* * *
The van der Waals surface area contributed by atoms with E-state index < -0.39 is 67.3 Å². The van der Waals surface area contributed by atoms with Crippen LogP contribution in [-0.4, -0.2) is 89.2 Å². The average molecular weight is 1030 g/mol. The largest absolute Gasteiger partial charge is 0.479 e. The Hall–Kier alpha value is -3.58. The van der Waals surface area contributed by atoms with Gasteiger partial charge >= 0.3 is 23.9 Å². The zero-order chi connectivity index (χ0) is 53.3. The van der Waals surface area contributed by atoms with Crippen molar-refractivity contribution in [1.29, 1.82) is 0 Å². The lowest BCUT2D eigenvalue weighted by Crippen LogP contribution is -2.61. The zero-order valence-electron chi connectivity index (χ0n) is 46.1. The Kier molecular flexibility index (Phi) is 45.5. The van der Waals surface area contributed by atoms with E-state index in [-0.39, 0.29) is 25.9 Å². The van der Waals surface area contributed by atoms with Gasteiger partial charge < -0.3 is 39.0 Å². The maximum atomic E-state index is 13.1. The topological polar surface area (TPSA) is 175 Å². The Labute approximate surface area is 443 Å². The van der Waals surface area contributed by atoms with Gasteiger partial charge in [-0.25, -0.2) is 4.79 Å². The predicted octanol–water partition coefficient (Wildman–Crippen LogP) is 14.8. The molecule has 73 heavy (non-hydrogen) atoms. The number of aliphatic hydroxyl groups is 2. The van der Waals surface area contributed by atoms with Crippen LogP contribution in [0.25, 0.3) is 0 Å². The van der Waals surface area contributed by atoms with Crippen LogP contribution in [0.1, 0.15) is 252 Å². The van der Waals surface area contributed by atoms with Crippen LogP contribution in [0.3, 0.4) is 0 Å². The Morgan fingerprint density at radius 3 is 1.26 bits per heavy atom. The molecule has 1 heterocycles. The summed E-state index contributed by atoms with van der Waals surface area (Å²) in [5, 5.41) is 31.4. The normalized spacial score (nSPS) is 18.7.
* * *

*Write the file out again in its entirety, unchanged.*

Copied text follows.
The van der Waals surface area contributed by atoms with E-state index < -0.39 is 67.3 Å². The van der Waals surface area contributed by atoms with Crippen LogP contribution in [-0.4, -0.2) is 89.2 Å². The average molecular weight is 1030 g/mol. The largest absolute Gasteiger partial charge is 0.479 e. The Hall–Kier alpha value is -3.58. The van der Waals surface area contributed by atoms with Gasteiger partial charge >= 0.3 is 23.9 Å². The zero-order chi connectivity index (χ0) is 53.3. The van der Waals surface area contributed by atoms with Crippen molar-refractivity contribution in [1.29, 1.82) is 0 Å². The lowest BCUT2D eigenvalue weighted by Crippen LogP contribution is -2.61. The zero-order valence-electron chi connectivity index (χ0n) is 46.1. The Kier molecular flexibility index (Phi) is 45.5. The van der Waals surface area contributed by atoms with E-state index in [-0.39, 0.29) is 25.9 Å². The van der Waals surface area contributed by atoms with Gasteiger partial charge < -0.3 is 39.0 Å². The maximum atomic E-state index is 13.1. The topological polar surface area (TPSA) is 175 Å². The Labute approximate surface area is 443 Å². The van der Waals surface area contributed by atoms with Gasteiger partial charge in [-0.25, -0.2) is 4.79 Å². The predicted octanol–water partition coefficient (Wildman–Crippen LogP) is 14.8. The molecule has 73 heavy (non-hydrogen) atoms. The number of aliphatic hydroxyl groups is 2. The van der Waals surface area contributed by atoms with Crippen LogP contribution in [0.25, 0.3) is 0 Å². The van der Waals surface area contributed by atoms with Crippen LogP contribution in [0.1, 0.15) is 252 Å². The van der Waals surface area contributed by atoms with Crippen LogP contribution in [0.3, 0.4) is 0 Å². The Morgan fingerprint density at radius 3 is 1.26 bits per heavy atom. The molecule has 1 heterocycles. The summed E-state index contributed by atoms with van der Waals surface area (Å²) in [5, 5.41) is 31.4. The normalized spacial score (nSPS) is 18.7.